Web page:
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ENG 105 - Multimodal Resources: Home

Last Updated: Jan 8, 2024 3:56 PM

dark blue word art reading "Making a Multimodal Project"

What does 'multimodal' mean? It means that you're taking something in a written format, like your annotated bibliography or your research paper, and turning it into a different mode, like a video, an infographic, a podcast, Powerpoint slides, etc. There are many options for the mode you decide to use, and this guide will offer some examples and guidelines to keep in mind!

dark blue word art reading "finding connections"

When looking at your bibliography, you want to look at the conversation that's being had between them. Maybe you found a source because it was cited by another source, or someone was mentioned in an article, and you found something written by them. There are connections in your sources because they are all dealing with the same topic. It may not be as easy as being cited by each other, it may be that they approach an area of your topic in a similar way, and you can find commonalities. As you think about the sources you have, try to identify the conversation; try to find the connections. 

Remember that when you use audio and visual elements for your multimodal projects, those require citations too! If you're looking for images to add to slides or Infographics, or music for a podcast, etc, it's helpful also to know where to look. Visit the guide for Finding and Citing Images for more information.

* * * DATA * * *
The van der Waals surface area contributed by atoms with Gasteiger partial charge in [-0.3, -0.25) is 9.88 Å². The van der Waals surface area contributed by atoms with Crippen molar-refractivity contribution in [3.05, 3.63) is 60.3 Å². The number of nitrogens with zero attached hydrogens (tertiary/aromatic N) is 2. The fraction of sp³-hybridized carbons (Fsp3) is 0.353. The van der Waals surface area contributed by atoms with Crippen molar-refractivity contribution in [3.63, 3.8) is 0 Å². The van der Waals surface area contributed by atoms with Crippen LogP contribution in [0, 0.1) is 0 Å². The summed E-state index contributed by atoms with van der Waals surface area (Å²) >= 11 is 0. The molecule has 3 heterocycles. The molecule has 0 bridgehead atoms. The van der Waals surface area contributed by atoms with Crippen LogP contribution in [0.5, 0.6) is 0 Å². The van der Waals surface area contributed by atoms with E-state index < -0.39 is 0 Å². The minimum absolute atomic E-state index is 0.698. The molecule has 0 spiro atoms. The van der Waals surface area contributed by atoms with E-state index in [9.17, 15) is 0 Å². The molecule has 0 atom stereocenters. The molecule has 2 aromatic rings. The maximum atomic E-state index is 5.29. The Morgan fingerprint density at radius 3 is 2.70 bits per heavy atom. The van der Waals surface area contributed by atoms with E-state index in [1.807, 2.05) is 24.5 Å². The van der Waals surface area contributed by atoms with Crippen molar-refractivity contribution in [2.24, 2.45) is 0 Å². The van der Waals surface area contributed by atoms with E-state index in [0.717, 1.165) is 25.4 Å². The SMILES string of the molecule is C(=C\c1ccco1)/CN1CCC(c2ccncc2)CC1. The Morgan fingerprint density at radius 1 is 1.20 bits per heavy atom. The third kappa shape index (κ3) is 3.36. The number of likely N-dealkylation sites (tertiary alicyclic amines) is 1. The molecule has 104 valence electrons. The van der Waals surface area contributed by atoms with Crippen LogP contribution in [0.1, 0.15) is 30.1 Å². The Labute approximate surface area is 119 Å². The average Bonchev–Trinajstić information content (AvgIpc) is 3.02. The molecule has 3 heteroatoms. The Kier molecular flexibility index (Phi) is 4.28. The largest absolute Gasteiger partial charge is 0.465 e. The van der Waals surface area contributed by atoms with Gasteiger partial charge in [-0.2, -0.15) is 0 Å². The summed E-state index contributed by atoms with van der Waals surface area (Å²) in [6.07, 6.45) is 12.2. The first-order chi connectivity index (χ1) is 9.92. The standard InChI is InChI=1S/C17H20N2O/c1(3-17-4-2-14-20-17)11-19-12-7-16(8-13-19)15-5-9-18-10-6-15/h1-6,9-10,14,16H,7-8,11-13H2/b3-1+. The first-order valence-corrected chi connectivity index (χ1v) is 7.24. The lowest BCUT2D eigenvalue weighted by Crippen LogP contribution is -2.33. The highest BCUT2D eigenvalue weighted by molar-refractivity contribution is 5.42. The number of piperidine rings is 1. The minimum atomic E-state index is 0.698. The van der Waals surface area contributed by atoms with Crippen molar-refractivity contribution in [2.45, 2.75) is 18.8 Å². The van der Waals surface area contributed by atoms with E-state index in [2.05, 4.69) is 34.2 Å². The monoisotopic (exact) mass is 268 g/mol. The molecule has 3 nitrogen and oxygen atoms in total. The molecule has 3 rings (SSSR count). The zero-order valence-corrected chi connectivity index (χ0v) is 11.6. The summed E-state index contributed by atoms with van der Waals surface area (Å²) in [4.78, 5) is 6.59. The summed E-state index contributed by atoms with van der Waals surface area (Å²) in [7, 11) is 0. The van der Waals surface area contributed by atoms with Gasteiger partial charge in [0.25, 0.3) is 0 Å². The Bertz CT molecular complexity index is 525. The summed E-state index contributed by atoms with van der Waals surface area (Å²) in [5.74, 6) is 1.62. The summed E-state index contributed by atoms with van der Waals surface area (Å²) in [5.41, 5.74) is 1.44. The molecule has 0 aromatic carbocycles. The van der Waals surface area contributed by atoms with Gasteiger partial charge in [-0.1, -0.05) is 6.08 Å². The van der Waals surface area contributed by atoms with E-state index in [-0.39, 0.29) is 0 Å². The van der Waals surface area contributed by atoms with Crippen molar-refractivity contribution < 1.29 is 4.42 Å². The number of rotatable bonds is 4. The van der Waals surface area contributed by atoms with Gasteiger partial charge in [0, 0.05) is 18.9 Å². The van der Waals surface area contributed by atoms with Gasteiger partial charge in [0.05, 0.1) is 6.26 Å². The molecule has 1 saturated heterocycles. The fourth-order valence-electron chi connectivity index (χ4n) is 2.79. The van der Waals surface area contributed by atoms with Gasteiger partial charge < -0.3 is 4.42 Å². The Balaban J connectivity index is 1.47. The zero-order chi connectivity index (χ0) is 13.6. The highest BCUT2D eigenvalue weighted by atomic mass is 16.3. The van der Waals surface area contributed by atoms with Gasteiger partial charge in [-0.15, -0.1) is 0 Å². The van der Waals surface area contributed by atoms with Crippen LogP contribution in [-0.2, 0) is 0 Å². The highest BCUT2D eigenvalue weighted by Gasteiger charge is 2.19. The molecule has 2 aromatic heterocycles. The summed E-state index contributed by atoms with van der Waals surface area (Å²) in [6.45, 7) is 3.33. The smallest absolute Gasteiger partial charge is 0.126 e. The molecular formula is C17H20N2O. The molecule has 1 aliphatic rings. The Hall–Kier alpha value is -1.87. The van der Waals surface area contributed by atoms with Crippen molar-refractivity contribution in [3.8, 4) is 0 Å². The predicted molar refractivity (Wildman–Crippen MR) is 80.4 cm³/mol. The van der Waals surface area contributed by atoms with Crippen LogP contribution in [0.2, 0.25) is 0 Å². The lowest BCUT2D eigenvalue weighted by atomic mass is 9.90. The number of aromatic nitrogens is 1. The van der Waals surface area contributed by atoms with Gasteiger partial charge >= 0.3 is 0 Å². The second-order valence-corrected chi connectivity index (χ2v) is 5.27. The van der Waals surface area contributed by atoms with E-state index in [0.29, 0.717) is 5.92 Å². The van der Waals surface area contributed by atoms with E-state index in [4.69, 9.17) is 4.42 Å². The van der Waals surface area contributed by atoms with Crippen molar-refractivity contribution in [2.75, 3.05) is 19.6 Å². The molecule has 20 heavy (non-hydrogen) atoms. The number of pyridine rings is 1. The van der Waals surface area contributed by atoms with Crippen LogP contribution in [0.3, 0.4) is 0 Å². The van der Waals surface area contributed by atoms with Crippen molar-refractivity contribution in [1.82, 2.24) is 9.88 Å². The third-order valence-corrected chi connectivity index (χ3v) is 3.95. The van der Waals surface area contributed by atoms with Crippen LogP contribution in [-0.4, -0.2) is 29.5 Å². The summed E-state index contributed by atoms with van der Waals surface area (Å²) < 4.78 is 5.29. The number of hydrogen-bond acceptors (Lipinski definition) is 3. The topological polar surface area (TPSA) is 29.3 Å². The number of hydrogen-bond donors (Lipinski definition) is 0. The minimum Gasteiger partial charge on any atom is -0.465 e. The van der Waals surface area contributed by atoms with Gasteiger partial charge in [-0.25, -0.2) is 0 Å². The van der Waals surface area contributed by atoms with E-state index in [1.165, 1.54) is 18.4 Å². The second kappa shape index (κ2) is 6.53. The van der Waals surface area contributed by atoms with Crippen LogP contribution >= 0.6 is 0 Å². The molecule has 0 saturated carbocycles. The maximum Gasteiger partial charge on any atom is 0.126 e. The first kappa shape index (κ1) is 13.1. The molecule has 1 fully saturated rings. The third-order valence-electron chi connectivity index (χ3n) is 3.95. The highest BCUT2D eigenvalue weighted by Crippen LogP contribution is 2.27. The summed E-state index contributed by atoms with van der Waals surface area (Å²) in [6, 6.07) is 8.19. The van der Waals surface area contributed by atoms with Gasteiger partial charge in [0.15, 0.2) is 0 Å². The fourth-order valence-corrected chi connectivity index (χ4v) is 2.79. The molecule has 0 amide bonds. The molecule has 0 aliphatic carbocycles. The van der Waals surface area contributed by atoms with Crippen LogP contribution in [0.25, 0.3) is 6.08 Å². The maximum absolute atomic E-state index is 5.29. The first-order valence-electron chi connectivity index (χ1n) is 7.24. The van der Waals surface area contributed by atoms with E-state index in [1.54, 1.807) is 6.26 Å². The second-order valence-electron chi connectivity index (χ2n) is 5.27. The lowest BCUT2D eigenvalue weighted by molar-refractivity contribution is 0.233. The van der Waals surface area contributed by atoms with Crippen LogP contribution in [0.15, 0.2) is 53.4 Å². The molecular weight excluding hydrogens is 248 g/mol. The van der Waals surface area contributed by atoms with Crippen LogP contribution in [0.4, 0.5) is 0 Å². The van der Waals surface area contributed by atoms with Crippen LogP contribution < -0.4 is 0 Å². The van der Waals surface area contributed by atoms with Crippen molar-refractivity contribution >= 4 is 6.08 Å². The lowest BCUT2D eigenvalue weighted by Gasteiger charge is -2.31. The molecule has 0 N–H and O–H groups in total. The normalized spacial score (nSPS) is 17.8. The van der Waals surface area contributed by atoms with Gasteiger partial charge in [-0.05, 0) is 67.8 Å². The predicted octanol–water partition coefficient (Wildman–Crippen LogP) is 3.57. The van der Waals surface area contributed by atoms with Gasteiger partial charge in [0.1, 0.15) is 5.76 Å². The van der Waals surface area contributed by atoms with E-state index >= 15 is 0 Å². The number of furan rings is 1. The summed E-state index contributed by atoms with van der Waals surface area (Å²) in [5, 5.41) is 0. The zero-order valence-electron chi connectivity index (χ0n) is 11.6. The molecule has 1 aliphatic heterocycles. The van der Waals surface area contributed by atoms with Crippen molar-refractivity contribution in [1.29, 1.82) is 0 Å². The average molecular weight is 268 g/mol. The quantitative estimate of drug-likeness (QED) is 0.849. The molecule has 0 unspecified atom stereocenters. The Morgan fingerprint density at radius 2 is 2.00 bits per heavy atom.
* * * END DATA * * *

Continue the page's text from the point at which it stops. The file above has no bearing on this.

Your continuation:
Some sites to look for open source and creative commons images:

dark blue word art reading "concept mapping"

Concept mapping is a helpful tool in synthesizing the information you've found in your research. Concept maps may be mind maps, webs, or timelines. Consider creating a concept map to see the connections between your sources before selecting the type of multimodal project you want to create.

Tools for Concept Mapping:

There are many more out there - these are just three! You may have to sign up for an account, but you do NOT have to pay to use these tools.

This is a brief example of a concept map, bringing together main points under a heading, with the supporting articles branching out. This would help to model the podcast, video, slides, or infographic outline, by seeing how things connect to each other. Maybe the Law Journal articles cite each other. Maybe the NY Times article mentions something in the TEDTalk. There is a conversation happening, and a concept map can help demonstrate that.Bail Reform Concept Map, Main points under a heading with supporting articles branching out

(click to enlarge image)